Meet our panel: We have given our panellists pen-names and used stock images but their biographies reflect their real career details…
Albert Parker is 60 and has appeared as a regular in soaps, two BAFTA award winning sitcoms, theatre and TV
Adam Lovett is a 45-year-old actor who has appeared in film, BAFTA-winning TV, at the RSC, National and West End
Peter Quince is a 72-year-old actor working in theatre and television
Ros Clifford, 30, is a deputy stage manager. She has worked extensively in London and regional theatre for nine years
Seamus Wallace is in his 30s and has appeared regularly at the National Theatre, as well as at the RSC, in the West End, on tour and on TV
Beryl Phoenix is in her 40s. She has played leading roles at the RSC, worked on new plays, and toured both nationally and internationally
Annie Walker is 25. Since graduating from drama school, she has worked in regional theatres and is a writer and street performer
Peter Living? I’ve never made a living.
Ros About four years after I left drama school and finally started making a bit of money, I knew I could do it. I had known I wanted to work in theatre since my 10th birthday when my mum took me to see Les Mis at the Palace Theatre in London.
Beryl I had decided I was really going to give it a serious go by 15.
Annie After years of working non-stop and then suddenly not working – that’s when I decided I wasn’t giving up on it. Everything else makes me feel so dull.
Albert I wanted to be an actor after having been in a play at infant school and liking the feeling of everyone watching me. I knew I was going to do it for a living when I got my first pay packet. The rest of the question comes with: “What else do you do to make a living?”
Peter A fairer question would be: “When did you decide you’d been in the business too long to try anything else?”
Jon I knew when I was seven (I played Mamillius in The Winter’s Tale at LAMDA, like a precocious little brat) that it was what I wanted to do. However, the first time my income from acting outstripped my income from anything else, I was 40.
Adam I knew it was my dream when I started doing plays at school, and then some more at university.
Beryl I have been sacked from pretty much every other job I have tried to do.
Seamus Sepia-toned answer: When I was 11, the school drama teacher strode across the playground and pointed at me, saying: “You sir. You’ll be perfect as the lead in the next school play. Come and see me at break.” It was the first time anyone had ever said I was decent at anything, so that’s what I thought I would do. Pragmatic answer: About 18 months after drama school when I got my first properly paid job.
Annie I was an incredibly shy kid and came out of my shell when I could explore movement, dance and scripts and empathising with people and characters. But I didn’t know I could make it a career until one of my film/drama teachers said you should go to a drama school and give amdram a break. I thought it was just something people did for fun, not money.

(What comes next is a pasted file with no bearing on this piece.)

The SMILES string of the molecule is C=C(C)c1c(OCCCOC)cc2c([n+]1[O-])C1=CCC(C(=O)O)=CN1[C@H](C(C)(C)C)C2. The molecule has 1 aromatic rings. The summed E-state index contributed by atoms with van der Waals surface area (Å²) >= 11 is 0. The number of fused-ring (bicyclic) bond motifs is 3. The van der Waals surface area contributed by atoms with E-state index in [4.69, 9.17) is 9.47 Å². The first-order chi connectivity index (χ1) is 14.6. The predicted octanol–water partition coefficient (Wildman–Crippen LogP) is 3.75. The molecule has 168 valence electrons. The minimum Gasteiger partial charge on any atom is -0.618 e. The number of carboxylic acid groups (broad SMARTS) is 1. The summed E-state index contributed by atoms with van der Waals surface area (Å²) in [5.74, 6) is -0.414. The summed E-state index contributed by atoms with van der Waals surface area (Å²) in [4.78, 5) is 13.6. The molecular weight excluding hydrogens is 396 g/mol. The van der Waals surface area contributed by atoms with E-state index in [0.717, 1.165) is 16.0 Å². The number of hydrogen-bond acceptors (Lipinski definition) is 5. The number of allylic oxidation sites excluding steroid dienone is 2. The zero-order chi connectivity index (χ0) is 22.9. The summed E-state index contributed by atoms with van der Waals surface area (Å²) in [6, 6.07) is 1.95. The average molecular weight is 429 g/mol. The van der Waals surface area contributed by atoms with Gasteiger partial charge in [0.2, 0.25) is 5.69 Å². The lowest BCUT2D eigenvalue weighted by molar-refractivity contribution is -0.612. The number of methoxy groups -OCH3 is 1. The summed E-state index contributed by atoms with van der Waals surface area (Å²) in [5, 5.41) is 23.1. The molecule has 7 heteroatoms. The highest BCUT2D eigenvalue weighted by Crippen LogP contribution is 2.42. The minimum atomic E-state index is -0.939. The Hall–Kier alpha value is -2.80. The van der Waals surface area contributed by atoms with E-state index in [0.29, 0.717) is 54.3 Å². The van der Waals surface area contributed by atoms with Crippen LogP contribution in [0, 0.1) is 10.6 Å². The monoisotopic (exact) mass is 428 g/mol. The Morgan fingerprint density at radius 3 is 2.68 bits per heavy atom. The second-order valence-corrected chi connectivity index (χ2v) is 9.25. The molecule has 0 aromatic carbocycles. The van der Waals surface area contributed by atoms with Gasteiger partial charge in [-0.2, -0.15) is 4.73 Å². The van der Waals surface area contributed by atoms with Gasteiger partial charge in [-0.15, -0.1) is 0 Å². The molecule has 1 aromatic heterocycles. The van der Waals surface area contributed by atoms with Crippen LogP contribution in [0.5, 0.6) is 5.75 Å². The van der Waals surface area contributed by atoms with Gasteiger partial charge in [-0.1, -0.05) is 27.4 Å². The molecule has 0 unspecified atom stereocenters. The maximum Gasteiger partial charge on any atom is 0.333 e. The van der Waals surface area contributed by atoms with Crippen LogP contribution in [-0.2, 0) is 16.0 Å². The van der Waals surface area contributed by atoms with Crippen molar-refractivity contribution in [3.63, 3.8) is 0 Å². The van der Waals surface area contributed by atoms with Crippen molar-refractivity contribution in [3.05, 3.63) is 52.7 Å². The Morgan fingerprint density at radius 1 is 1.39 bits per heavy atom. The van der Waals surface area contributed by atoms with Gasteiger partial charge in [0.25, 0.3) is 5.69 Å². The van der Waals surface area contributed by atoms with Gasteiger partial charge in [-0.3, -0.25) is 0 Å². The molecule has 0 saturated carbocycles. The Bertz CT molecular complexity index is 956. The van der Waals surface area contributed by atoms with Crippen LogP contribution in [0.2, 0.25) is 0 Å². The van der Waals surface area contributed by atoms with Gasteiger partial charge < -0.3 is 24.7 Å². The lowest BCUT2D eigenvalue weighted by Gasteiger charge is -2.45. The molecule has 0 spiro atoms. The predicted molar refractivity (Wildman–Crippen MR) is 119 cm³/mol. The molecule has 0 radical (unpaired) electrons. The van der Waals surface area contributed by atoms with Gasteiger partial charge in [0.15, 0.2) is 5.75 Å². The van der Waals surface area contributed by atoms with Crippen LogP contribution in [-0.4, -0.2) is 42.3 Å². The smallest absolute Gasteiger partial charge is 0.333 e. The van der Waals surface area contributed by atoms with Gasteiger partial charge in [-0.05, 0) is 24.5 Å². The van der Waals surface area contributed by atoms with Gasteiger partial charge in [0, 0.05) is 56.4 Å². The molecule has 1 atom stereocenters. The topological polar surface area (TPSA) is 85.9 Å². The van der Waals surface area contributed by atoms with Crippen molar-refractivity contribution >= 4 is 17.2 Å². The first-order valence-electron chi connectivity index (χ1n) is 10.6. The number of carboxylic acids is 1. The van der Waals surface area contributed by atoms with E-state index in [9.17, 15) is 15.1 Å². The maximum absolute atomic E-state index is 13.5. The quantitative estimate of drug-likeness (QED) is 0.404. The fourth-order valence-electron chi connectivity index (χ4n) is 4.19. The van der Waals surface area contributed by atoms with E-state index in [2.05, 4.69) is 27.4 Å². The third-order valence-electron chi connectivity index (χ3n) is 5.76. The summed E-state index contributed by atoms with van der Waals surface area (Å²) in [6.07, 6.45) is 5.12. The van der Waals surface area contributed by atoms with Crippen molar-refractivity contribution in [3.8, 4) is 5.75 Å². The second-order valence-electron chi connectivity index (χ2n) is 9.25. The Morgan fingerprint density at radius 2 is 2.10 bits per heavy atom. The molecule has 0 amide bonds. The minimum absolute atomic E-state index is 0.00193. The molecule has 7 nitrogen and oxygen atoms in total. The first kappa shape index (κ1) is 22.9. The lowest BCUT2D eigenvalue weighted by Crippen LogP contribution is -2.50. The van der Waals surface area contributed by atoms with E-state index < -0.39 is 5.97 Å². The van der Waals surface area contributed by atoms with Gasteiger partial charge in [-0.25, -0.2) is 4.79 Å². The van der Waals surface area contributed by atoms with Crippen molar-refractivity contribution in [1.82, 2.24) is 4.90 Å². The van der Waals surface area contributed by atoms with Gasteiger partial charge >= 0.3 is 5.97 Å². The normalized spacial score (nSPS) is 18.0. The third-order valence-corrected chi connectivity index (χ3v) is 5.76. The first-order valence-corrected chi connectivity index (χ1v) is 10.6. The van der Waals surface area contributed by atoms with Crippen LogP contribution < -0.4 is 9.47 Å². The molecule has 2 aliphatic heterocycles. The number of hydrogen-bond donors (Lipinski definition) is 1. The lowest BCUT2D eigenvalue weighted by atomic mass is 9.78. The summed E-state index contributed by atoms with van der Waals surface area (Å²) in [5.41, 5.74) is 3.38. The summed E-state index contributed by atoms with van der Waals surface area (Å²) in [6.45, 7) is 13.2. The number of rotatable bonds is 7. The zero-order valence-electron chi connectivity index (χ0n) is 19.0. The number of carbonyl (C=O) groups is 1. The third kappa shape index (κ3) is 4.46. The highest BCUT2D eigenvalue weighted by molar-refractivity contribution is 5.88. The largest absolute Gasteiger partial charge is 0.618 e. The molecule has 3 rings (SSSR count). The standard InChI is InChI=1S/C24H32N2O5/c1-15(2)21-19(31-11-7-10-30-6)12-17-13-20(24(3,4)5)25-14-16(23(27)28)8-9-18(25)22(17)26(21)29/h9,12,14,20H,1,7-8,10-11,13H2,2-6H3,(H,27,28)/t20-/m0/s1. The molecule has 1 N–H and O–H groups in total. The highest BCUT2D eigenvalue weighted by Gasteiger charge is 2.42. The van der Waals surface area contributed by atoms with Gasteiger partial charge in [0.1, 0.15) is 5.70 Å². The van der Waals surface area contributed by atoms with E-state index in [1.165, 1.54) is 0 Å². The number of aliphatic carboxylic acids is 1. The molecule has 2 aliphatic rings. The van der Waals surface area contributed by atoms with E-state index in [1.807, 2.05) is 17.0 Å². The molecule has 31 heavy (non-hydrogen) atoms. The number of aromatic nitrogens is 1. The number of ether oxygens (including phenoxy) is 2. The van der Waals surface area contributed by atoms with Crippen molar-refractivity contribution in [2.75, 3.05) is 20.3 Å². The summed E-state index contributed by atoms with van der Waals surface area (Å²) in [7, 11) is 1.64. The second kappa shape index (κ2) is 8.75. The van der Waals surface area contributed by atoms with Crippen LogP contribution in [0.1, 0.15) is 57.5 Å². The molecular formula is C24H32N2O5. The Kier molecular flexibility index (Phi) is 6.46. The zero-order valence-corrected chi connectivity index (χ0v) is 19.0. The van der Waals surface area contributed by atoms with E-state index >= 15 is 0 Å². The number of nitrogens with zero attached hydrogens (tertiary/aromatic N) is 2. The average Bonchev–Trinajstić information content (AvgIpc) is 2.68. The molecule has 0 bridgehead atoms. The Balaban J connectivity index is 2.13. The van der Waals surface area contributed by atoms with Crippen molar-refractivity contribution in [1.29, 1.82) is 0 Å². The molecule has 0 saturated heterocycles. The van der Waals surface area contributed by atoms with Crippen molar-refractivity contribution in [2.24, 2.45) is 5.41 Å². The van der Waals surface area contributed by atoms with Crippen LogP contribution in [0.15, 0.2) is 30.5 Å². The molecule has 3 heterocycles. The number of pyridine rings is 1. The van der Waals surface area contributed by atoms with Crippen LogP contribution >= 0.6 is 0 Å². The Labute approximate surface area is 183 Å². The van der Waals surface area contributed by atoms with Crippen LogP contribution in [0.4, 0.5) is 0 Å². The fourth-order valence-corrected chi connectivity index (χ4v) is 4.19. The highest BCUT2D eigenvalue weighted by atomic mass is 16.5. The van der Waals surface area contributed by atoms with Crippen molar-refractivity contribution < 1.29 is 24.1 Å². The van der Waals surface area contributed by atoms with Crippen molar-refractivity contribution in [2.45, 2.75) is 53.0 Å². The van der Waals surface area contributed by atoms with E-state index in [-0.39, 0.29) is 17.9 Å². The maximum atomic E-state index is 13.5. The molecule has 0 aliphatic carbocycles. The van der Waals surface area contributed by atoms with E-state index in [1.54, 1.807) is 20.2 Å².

Albert The clouds burst open one day and a light shone down from the skies on to me through the grime heaps and slag hills and said: “You will act, but you may not make enough money out of it, so go forth and diversify”. And I did.
Peter Diverse is an in word at the moment, Albert. How diverse are you?
Albert Diverse in that all jobs I do use my core acting and directing skills to earn a very good living, but it’s not all what people might term ‘acting’.
Seamus I had always said in my teens and early 20s that I wanted to do something such as acting, often to chides or derision. But I kept wanting it and, had my parents not been as supportive as they were (I come from a working-class hero family where graft is king), there is no way I would have applied to drama school. The university drama society would have been the pinnacle of my acting career.
Jon So, even after the taste of it at university, you might not have carried on without family support? That’s a lovely testament to your family.
Seamus Correct. I certainly wouldn’t have been able to afford the audition fees at least without my parents.
Adam Most of us know a very successful actor and can remember having the conversation with them early on when they were thinking about giving up. I certainly do. The early years are a constant questioning of that decision. Am I doing the right thing? Am I wasting my life?
‘I didn’t know I could make it a career. I thought acting was just something people did for fun, not money’
Peter The people who don’t ask that are either very stupid or very lucky.
Jon I’ve often wondered what the ‘dream’ career would be like – in the West End before you’ve left drama school, National Theatre and Royal Shakespeare Company leads within a year… It feels as if that’s ‘not what it’s really like’, but for some people it is. That’s exactly what happened to Patsy Ferran, for example, but then she’s a genius.
Ros I went to drama school with an actor who has had that career and then some. Said actor was very quiet and humble. But yes, I knew.
Albert It must be hard if it happens really quickly because these days, for all of us, it’s about sustaining a career.
Adam Drama schools and universities are usually all about stage work – and some of the best screen actors don’t dazzle on stage in the same way, but really come alive when a camera is pointed at them.
Jon I’m so hideously stagey that I genuinely don’t understand actors who prefer screen work.
Jon Dryden Taylor is an actor, writer and editor of The Green Room. If you work in theatre and would like to join in the conversation, email firstname.lastname@example.org